In a visit to a sales manager, I asked how she conducted pipeline reviews.
“We don’t have time for pipeline meetings. The sales team updates a spreadsheet every month and I ask them questions when I need more information.”
I’m rarely surprised any more but I wonder how that organization – or any sales organization that doesn’t review its sales opportunities – not only manages their sales function but decides how and where to make improvements.
What about your sales organization? Are you managing your sales function with pipeline reviews?
Why Pipeline Reviews?
I think that organizations that don’t employ pipeline reviews have NEVER performed pipeline reviews, don’t know how or why to conduct them, and don’t understand the long-term impact on their organization’s success. In too many cases where they do perform reviews, it’s likely to be a session where the sales reps go around the table and recite what’s happened in the last month. Frankly, that’s not beneficial to the organization, the sales manager, or the sales rep.
Pipeline reviews can:
- Focus sales efforts on deals that are likely to close – Once a potential deal hits the pipeline, it can often linger there for months or years before it finally drops off. That means that your sales team expends their energy, every month, trying to keep a deal on life-support that likely should have been dropped from the pipeline early on. If you help you reps carefully assess and abandon deals with no hope of closing, they can spend their time on deals that will close. Their close rate goes up. Their confidence goes up. Their sales go up.
- Keep deals moving through your sales cycle – One of the biggest threats to any sales opportunity is stagnation. Many sales naturally stall out at specific points in the sales cycle. It takes extra effort to identify them and strategize on ways to move them forward. Often, sales organizations target a specific sales stage, knowing that once a deal gets there, it’s almost certain to close. Why do you think car dealers want you to take a test drive? It’s because they know that once you’ve driven the car, it’s highly likely that you’ll purchase. If you analyze your sales, you’ll probably find that sales that reach a certain point in your cycle have a much higher chance of closing. Your pipeline review meeting can easily identify a stagnated sale so that you can focus on it and move it to the next stage.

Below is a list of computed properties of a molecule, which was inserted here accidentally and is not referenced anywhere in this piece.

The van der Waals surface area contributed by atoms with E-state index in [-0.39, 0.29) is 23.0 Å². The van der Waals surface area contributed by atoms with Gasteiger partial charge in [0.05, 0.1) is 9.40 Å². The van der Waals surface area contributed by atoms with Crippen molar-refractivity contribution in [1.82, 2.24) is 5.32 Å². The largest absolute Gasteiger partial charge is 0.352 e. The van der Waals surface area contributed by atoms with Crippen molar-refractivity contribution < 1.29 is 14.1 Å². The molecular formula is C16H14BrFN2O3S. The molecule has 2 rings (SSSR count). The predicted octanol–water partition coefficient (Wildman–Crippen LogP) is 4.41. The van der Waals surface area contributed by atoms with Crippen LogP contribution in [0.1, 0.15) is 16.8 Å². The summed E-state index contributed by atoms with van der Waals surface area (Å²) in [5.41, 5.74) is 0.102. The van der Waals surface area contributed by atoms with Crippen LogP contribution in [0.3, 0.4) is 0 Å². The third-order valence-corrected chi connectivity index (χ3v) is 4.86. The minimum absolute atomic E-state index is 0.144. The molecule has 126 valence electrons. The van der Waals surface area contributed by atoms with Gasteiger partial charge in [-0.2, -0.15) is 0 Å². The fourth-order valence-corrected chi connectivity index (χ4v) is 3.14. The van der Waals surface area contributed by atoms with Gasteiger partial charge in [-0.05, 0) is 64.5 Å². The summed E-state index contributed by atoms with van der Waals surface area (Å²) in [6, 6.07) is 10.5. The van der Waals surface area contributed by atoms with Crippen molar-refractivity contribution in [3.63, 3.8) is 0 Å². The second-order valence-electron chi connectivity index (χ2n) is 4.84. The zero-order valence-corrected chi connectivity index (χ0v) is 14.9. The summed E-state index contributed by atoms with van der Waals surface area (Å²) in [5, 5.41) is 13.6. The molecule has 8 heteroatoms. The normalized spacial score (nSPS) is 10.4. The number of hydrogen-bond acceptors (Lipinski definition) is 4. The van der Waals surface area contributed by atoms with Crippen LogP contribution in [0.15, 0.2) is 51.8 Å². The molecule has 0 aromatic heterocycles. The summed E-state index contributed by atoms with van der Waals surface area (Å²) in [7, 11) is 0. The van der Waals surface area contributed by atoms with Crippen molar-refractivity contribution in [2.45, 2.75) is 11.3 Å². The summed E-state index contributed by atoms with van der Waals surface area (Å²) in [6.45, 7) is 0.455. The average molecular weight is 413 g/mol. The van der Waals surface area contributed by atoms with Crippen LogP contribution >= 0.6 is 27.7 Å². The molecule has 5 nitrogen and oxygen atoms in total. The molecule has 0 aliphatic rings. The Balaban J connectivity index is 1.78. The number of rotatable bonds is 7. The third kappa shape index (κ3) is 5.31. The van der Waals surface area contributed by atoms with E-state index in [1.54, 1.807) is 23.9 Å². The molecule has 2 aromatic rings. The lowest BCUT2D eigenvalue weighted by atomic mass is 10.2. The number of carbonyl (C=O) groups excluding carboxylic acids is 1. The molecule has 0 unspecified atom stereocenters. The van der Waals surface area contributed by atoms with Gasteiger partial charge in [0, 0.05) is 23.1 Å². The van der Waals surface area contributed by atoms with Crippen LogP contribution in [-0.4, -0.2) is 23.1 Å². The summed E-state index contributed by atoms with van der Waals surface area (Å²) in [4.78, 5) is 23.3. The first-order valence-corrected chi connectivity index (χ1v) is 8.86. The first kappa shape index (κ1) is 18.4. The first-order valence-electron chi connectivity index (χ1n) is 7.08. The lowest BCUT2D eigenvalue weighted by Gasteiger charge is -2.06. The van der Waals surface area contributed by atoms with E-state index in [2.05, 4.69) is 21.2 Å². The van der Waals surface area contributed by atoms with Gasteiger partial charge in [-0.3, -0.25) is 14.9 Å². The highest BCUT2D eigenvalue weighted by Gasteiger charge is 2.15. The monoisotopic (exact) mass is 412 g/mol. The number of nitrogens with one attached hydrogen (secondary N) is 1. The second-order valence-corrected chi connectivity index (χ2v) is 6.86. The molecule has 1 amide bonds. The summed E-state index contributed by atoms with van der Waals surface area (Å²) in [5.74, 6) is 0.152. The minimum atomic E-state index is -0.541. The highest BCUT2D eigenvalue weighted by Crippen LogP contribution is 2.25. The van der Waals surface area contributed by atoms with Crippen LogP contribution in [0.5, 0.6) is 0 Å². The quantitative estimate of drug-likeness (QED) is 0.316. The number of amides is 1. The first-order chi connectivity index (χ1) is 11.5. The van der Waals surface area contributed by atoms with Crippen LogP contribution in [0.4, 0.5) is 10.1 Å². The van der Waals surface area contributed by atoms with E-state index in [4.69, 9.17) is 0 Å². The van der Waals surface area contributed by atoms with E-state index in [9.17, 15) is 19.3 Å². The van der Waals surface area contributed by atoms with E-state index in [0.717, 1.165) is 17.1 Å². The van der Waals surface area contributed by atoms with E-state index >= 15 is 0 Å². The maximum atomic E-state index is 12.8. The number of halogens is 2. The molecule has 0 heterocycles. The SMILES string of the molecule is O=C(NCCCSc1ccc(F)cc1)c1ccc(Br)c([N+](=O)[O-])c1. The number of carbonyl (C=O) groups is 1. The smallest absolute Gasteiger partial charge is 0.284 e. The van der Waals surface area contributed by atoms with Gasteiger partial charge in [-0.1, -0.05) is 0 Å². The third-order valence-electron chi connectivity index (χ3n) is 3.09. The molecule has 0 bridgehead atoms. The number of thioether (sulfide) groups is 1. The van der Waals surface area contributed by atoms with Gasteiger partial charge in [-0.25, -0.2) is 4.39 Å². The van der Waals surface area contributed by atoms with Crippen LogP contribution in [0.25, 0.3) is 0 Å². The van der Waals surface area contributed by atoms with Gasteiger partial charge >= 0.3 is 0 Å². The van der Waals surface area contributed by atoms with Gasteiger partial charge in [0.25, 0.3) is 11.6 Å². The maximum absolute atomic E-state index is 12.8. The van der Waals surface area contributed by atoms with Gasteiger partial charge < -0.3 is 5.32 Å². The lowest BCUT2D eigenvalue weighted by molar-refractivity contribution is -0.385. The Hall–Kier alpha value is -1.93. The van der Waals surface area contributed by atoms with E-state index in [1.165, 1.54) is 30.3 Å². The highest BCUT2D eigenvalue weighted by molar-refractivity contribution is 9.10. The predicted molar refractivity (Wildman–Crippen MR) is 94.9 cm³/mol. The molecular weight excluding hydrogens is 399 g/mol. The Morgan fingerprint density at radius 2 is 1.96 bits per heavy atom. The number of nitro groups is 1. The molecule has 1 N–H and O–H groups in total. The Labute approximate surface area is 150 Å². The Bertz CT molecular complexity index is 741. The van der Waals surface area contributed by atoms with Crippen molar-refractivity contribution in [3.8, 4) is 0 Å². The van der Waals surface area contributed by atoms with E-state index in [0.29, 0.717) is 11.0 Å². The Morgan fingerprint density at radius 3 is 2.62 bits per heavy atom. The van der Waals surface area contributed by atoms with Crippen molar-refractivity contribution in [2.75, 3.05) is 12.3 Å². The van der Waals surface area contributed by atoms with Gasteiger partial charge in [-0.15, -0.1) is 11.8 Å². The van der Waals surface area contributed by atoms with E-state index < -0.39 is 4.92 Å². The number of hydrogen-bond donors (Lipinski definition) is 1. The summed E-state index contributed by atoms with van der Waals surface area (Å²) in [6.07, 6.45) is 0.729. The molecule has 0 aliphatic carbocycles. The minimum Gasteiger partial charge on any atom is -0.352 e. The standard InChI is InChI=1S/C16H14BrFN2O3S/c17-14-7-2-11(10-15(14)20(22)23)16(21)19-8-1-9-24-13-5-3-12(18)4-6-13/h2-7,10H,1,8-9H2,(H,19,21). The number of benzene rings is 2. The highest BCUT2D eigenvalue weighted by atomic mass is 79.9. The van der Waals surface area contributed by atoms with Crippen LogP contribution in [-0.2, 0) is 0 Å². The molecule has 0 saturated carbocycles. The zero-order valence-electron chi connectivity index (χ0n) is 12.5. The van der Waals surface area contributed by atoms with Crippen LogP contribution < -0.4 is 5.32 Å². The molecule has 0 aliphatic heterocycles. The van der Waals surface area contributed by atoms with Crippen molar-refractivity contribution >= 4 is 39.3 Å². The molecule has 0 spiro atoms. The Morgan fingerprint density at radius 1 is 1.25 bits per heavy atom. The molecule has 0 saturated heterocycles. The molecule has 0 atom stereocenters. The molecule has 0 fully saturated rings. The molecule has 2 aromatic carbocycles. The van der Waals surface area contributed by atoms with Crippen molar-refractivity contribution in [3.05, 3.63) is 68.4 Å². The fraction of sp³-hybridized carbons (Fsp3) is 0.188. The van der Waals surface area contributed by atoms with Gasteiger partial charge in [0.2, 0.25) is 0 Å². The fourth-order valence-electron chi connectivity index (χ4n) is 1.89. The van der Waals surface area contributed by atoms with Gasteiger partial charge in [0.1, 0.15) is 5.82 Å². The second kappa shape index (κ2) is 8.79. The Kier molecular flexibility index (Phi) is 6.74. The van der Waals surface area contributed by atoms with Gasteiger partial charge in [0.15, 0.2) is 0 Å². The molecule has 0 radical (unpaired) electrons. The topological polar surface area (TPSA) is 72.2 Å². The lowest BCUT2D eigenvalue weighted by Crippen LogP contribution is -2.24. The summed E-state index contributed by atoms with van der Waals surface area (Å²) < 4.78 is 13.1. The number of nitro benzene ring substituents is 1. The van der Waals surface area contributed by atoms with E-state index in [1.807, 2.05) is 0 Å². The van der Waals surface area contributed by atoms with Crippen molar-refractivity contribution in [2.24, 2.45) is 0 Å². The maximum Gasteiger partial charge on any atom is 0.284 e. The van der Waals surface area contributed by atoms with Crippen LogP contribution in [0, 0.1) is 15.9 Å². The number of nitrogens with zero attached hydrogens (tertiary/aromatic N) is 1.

- Keep your sales team engaged with the company – Sales people can have a lonely job. I’ve heard them describe it as feeling like they’re on an island trying to survive. But regular pipeline meetings let them stay connected. They’re sharing their experience with you, the sales manager who can feel their pain – who’s on their side. In a safe and constructive environment, you’re helping them be more successful, have more fun, and make more money. Those are sales people who are motivated to close deals
- Help inject your expertise into the sales cycle – You can’t (and shouldn’t) go on every call with your sales reps. But they can still benefit from your sales expertise. During the review, your reps can ask for your thoughts and input. When you ask questions about their individual deals, you can help them avoid roadblocks, suggest ways to deal with difficult people, even mini-role play upcoming conversations. Your coaching can be very motivating and energizing to your team who are eager to get back with their prospects and keep the deals moving along.